Almost a decade ago, the concept of cryptocurrency was really new and no one really understood it, especially in Singapore.
While there were plenty of media coverage on bitcoin back then, what people mostly took away from it was the “Silk Road incident” and that its “prices are rocketing”. Beyond that, people didn’t fathom how it’s being used and what’s the underlying technology behind it.
While the rest of Singapore was in a cloud of confusion about cryptocurrency, Yusho Liu — the co-founder and CEO of Coinhako — took a different stance and saw it as a burgeoning business opportunity that was worth tapping on.
After all, all startup ideas begin with a problem, he mused. Together with his army buddy Gerry Eng, the two started dabbling in bitcoins but the process to buy one was arduous back then.
“There were not many places you can buy from. You had to send papers to like foreign brokers and you have to find overseas exchanges, so I think there could be an opportunity for us. That sort of sparked the whole idea. One month later, we incorporated a company and that was day one of Coin Supermart.”
Founded in 2014, Coin Supermart — which has since rebranded to Coinhako — is now one of Singapore’s leading digital assets wallet service that aims to make buying, selling and trading of cryptocurrencies easy and secure.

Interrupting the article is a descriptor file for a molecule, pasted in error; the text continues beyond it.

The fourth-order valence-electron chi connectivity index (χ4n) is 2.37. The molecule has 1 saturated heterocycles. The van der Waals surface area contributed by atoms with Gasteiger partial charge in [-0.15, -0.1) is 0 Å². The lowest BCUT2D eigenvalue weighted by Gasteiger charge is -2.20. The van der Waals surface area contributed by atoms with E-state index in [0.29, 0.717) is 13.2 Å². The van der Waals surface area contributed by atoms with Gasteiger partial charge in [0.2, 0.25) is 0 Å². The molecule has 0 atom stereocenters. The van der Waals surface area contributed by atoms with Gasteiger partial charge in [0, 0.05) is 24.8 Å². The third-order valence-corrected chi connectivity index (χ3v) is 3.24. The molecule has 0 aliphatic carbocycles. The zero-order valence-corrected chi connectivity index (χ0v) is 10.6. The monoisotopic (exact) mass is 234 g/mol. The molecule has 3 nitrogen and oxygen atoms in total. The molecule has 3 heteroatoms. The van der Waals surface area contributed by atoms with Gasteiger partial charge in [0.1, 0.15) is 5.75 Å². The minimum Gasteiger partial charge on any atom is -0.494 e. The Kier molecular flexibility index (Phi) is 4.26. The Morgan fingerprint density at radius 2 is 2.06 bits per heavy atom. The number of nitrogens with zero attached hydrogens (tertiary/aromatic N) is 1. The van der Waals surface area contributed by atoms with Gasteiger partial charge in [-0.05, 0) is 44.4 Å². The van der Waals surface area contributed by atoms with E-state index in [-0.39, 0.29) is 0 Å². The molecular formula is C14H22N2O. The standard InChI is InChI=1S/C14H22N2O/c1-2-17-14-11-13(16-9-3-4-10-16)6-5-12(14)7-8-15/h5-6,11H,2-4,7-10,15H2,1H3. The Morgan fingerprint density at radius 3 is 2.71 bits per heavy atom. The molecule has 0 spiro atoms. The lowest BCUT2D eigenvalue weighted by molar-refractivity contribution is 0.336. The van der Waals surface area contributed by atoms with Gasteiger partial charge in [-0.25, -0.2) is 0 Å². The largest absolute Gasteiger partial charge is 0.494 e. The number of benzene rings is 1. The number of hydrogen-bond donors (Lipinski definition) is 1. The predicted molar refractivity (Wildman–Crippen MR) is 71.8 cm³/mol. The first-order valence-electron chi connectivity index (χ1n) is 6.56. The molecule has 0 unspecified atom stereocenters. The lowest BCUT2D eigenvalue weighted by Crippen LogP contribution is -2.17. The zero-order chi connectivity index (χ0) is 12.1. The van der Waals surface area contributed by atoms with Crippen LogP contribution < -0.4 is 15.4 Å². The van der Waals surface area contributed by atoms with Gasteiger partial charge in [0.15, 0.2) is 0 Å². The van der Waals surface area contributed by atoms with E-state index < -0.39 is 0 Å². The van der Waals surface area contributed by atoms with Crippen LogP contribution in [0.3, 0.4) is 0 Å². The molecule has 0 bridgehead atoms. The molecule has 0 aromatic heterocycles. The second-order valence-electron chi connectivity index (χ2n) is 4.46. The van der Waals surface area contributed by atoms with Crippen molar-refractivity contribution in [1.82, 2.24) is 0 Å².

“The idea was to provide an avenue for Singaporeans to buy cryptocurrency and back then, it was only bitcoin. So in 2014, we started Coin Supermart (but) it was more like an exchange model.”
“After a while, we realised that the model for SGD doesn’t really work. Maybe it was still too early then.”
From Singapore To Silicon Valley
Shortly after they launched, Coinhako faced a huge business crisis.
The price of Bitcoin had skyrocketed to over US$1,200 in November 2013, but when the infamous Mt. Gox exchange went bankrupt, everything went downhill.
We were affected by the Mt. Gox exchange closure, which was one of the major incidents in the crypto space in 2013 to 2014. We lost some money there, and (were forced) to either raise capital or close shop.
– Yusho Liu, co-founder and CEO of Coinhako
The founders then scrambled to reach out to Singaporean investors to raise some funding, but ended up facing multiple rejections.
Some investors didn’t even bother to reply their email, but mostly, local investors didn’t want to back a cryptocurrency-based company because nobody really had bitcoin back then.
That forced them to “look outside”, particularly in Silicon Valley, which is deemed the epicentre of innovation.
They applied online for Boost VC’s accelerator programme, which was heavily focused on investing in bitcoin companies back then.
We got in with the pitch saying that we are going to be like the ‘Coinbase of Asia’. Adam Draper (founder of Boost VC) himself is the first investor of…